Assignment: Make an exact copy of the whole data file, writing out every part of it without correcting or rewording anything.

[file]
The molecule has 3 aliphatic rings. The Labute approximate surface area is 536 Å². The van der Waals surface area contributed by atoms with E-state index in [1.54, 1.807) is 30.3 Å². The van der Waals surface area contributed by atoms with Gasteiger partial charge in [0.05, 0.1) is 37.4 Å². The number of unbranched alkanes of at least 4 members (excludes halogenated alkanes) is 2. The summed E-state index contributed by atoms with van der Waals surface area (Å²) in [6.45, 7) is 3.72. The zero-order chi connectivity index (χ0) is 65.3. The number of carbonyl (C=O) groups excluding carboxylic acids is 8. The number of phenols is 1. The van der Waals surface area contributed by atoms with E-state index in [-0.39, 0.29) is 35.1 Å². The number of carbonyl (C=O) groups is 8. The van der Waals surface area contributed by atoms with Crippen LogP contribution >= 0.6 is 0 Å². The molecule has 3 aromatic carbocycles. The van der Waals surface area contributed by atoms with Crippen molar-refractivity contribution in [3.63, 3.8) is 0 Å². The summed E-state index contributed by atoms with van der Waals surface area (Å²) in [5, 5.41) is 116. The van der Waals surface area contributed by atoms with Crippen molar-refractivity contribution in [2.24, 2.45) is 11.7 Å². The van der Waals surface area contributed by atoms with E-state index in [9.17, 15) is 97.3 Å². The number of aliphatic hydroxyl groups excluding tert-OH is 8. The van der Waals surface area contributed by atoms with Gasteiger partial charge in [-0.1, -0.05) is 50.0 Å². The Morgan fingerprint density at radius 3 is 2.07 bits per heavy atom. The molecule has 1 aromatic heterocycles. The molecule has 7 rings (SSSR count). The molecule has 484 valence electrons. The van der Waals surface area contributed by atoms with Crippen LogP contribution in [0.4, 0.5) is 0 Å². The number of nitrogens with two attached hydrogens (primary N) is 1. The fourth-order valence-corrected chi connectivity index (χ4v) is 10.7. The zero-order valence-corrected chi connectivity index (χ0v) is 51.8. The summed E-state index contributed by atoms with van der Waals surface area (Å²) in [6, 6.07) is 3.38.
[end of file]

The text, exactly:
The molecule has 3 aliphatic rings. The Labute approximate surface area is 536 Å². The van der Waals surface area contributed by atoms with E-state index in [1.54, 1.807) is 30.3 Å². The van der Waals surface area contributed by atoms with Gasteiger partial charge in [0.05, 0.1) is 37.4 Å². The number of unbranched alkanes of at least 4 members (excludes halogenated alkanes) is 2. The summed E-state index contributed by atoms with van der Waals surface area (Å²) in [6.45, 7) is 3.72. The zero-order chi connectivity index (χ0) is 65.3. The number of carbonyl (C=O) groups excluding carboxylic acids is 8. The number of phenols is 1. The van der Waals surface area contributed by atoms with E-state index in [-0.39, 0.29) is 35.1 Å². The number of carbonyl (C=O) groups is 8. The van der Waals surface area contributed by atoms with Crippen LogP contribution >= 0.6 is 0 Å². The molecule has 3 aromatic carbocycles. The van der Waals surface area contributed by atoms with Crippen molar-refractivity contribution in [3.63, 3.8) is 0 Å². The summed E-state index contributed by atoms with van der Waals surface area (Å²) in [5, 5.41) is 116. The van der Waals surface area contributed by atoms with Crippen molar-refractivity contribution in [2.24, 2.45) is 11.7 Å². The van der Waals surface area contributed by atoms with E-state index in [9.17, 15) is 97.3 Å². The number of aliphatic hydroxyl groups excluding tert-OH is 8. The van der Waals surface area contributed by atoms with Gasteiger partial charge in [-0.1, -0.05) is 50.0 Å². The Morgan fingerprint density at radius 3 is 2.07 bits per heavy atom. The molecule has 1 aromatic heterocycles. The molecule has 7 rings (SSSR count). The molecule has 484 valence electrons. The van der Waals surface area contributed by atoms with Crippen LogP contribution in [0.4, 0.5) is 0 Å². The number of nitrogens with two attached hydrogens (primary N) is 1. The fourth-order valence-corrected chi connectivity index (χ4v) is 10.7. The zero-order valence-corrected chi connectivity index (χ0v) is 51.8. The summed E-state index contributed by atoms with van der Waals surface area (Å²) in [6, 6.07) is 3.38.